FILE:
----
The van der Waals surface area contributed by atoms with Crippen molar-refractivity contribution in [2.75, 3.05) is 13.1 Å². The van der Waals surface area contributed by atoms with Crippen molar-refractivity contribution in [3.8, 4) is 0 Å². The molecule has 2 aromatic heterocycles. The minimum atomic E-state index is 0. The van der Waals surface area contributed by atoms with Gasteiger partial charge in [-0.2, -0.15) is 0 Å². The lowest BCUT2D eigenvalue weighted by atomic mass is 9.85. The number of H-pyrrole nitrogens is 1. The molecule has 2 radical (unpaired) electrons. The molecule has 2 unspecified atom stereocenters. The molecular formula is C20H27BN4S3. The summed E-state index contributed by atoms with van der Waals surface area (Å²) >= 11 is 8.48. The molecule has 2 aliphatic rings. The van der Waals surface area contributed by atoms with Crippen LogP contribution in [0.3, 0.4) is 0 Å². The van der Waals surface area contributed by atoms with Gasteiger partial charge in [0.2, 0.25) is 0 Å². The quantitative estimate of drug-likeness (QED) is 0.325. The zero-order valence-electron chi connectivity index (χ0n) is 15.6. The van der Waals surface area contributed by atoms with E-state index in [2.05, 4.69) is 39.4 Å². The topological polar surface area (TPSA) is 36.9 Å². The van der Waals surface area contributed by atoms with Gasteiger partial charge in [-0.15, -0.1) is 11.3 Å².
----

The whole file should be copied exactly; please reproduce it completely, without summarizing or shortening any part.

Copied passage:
The van der Waals surface area contributed by atoms with Crippen molar-refractivity contribution in [2.75, 3.05) is 13.1 Å². The van der Waals surface area contributed by atoms with Crippen molar-refractivity contribution in [3.8, 4) is 0 Å². The molecule has 2 aromatic heterocycles. The minimum atomic E-state index is 0. The van der Waals surface area contributed by atoms with Gasteiger partial charge in [-0.2, -0.15) is 0 Å². The lowest BCUT2D eigenvalue weighted by atomic mass is 9.85. The number of H-pyrrole nitrogens is 1. The molecule has 2 radical (unpaired) electrons. The molecule has 2 unspecified atom stereocenters. The molecular formula is C20H27BN4S3. The summed E-state index contributed by atoms with van der Waals surface area (Å²) >= 11 is 8.48. The molecule has 2 aliphatic rings. The van der Waals surface area contributed by atoms with Crippen LogP contribution in [0.3, 0.4) is 0 Å². The van der Waals surface area contributed by atoms with Gasteiger partial charge in [0.2, 0.25) is 0 Å². The quantitative estimate of drug-likeness (QED) is 0.325. The zero-order valence-electron chi connectivity index (χ0n) is 15.6. The van der Waals surface area contributed by atoms with E-state index in [2.05, 4.69) is 39.4 Å². The topological polar surface area (TPSA) is 36.9 Å². The van der Waals surface area contributed by atoms with Gasteiger partial charge in [-0.15, -0.1) is 11.3 Å².